Kontek: I am sure all of these ladies will have a good run during their careers. However, if I had to pick one woman of the bunch that has the potential to be a top player for the company and the most immediate UFC potential, it has to be Kali Robbins.

Anderson, Lehner and Muraski certainly have potential, but I just don’t think they’re at a high enough level yet. King, despite beating the sister of Sage Northcutt, still has a ton to prove, too.

That’s where Robbins comes in. Undefeated and training with former UFC fighter Eric “Red” Schafer, Robbins is not only tough as nails, but underrated when it comes to skills. I talked to a member of the camp, and they called Robbins a “savage” and a “beast.” It’s shocking she didn’t make it onto The Ultimate Fighter 26 cast.

All four of Robbins’ wins were finishes. Three of those finishes came in the first round, with one taking just eight seconds. “Savage” and “beast” are perfectly suitable words to sum up Robbins, who can have a coming-out party by beating top strawweight Sharon Jacobson, which is no easy task in and of itself.

Henderson: These prospects sport a combined 16-0 record. Toss in Janaisa Morandin, who is also making her Invicta debut at this show, and that’s a cast of six undefeated fighters who will make their first Invicta appearance on Thursday night. That’s not a bad booking feat for Invicta matchmaker Kaitlin Young. I concur on this group’s ability to put up good career numbers. We might even catch an early glimpse of a future champion among this group.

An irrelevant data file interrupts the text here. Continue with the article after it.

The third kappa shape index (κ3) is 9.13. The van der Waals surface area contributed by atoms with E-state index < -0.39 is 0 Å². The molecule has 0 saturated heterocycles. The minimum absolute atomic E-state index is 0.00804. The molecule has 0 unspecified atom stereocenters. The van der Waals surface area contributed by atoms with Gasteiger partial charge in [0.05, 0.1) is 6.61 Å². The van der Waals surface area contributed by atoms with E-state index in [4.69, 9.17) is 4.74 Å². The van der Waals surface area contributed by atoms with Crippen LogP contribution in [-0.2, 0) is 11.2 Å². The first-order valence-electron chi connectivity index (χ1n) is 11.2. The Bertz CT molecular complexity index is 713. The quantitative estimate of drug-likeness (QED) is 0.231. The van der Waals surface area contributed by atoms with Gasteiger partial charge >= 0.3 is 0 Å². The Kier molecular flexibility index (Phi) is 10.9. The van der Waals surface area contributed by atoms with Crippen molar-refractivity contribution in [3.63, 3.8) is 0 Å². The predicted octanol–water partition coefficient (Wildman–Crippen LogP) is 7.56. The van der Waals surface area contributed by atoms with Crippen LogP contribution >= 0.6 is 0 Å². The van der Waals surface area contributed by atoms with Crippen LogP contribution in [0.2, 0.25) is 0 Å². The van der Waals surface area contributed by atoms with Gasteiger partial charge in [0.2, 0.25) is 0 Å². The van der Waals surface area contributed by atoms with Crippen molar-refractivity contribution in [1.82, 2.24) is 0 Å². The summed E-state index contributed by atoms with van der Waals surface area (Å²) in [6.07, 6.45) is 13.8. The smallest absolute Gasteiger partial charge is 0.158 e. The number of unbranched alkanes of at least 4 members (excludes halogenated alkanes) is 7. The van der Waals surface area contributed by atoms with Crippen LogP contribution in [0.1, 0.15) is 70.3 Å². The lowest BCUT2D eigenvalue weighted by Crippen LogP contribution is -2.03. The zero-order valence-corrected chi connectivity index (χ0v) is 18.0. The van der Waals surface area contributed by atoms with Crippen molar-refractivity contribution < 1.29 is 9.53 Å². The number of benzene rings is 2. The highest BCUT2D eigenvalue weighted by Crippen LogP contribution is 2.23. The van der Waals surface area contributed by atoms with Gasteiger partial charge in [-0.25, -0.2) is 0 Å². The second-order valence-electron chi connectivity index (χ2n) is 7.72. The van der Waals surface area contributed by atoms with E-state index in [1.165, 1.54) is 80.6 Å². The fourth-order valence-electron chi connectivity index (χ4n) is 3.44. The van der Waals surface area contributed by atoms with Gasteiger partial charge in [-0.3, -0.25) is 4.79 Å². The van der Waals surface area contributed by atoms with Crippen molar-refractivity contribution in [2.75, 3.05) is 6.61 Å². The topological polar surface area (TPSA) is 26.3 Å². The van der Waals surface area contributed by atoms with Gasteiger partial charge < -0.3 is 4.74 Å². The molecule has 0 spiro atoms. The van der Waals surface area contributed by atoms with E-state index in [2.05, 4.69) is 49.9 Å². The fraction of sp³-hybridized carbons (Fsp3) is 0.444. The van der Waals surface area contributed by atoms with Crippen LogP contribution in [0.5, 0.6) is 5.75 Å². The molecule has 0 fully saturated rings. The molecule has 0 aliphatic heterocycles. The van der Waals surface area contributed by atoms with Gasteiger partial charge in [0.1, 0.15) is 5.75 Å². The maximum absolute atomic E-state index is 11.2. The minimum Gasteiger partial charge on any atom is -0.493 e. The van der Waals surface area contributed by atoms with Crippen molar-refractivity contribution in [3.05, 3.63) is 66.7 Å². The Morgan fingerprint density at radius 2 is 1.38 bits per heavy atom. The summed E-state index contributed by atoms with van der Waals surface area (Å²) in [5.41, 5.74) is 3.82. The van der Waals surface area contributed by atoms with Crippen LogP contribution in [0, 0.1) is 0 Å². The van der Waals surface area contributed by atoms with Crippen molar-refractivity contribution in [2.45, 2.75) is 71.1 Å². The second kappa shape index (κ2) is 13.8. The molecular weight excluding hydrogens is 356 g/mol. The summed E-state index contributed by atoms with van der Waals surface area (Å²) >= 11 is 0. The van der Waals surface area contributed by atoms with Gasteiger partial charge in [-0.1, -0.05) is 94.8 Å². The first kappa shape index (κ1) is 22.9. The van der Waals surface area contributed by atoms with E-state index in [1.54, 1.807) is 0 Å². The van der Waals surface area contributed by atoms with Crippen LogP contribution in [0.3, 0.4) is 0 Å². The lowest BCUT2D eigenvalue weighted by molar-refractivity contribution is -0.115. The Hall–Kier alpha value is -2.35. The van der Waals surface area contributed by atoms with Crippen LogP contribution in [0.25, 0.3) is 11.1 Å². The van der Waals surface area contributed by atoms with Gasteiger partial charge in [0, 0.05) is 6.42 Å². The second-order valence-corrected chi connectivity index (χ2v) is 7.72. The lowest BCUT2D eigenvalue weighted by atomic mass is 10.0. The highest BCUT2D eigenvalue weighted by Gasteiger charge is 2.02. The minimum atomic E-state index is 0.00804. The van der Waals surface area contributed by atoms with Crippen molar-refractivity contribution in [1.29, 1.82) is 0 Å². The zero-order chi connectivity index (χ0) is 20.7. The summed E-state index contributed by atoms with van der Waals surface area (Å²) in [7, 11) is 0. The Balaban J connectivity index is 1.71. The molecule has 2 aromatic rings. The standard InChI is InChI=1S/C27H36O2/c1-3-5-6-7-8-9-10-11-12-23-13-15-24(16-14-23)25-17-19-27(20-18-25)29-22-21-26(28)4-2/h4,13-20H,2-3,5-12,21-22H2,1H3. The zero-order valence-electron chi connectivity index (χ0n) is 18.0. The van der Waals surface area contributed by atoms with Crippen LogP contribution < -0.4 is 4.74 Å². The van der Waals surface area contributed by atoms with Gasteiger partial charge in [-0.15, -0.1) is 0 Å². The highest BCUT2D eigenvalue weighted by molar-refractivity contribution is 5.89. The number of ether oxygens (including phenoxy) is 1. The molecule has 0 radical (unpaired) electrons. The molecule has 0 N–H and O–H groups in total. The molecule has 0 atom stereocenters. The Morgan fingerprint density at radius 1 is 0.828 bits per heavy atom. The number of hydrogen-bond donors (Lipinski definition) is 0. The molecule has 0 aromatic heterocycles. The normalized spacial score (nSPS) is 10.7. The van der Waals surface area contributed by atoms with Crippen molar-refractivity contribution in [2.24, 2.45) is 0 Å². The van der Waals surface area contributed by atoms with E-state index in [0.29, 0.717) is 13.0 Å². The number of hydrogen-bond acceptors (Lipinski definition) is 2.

Who might that champion be? Robbins does have a chance, but she competes in arguably the toughest division within Invicta. Lehner needs more seasoning, for sure. King was inconsistent as an amateur. It’s too early to tell on Muraski, whose signature win came against sub-.500 fighter Shannon Sinn. This leaves us with Anderson.

The Michigan Top Team fighter competes in the atomweight division, which is another very stacked weight class for Invicta. However, atomweight is also a very turbulent division that has experienced a lot of turnover as fighters move up in an attempt to punch their ticket into the UFC’s strawweight division or suffer a string of tough losses, as we’ve seen from former title challenger Amber Brown and recent atomweight arrival Ashley Cummins. Anderson could easily capitalize on this turbulence and squirm her way into the title picture with a few impressive wins.

Furthermore, Anderson, 22, is a young fighter with plenty of room to grow. The high school soccer standout is a proven athlete, too. More than perhaps any of the other fighters in this group, she has the pedigree to rise to the top of the mountain.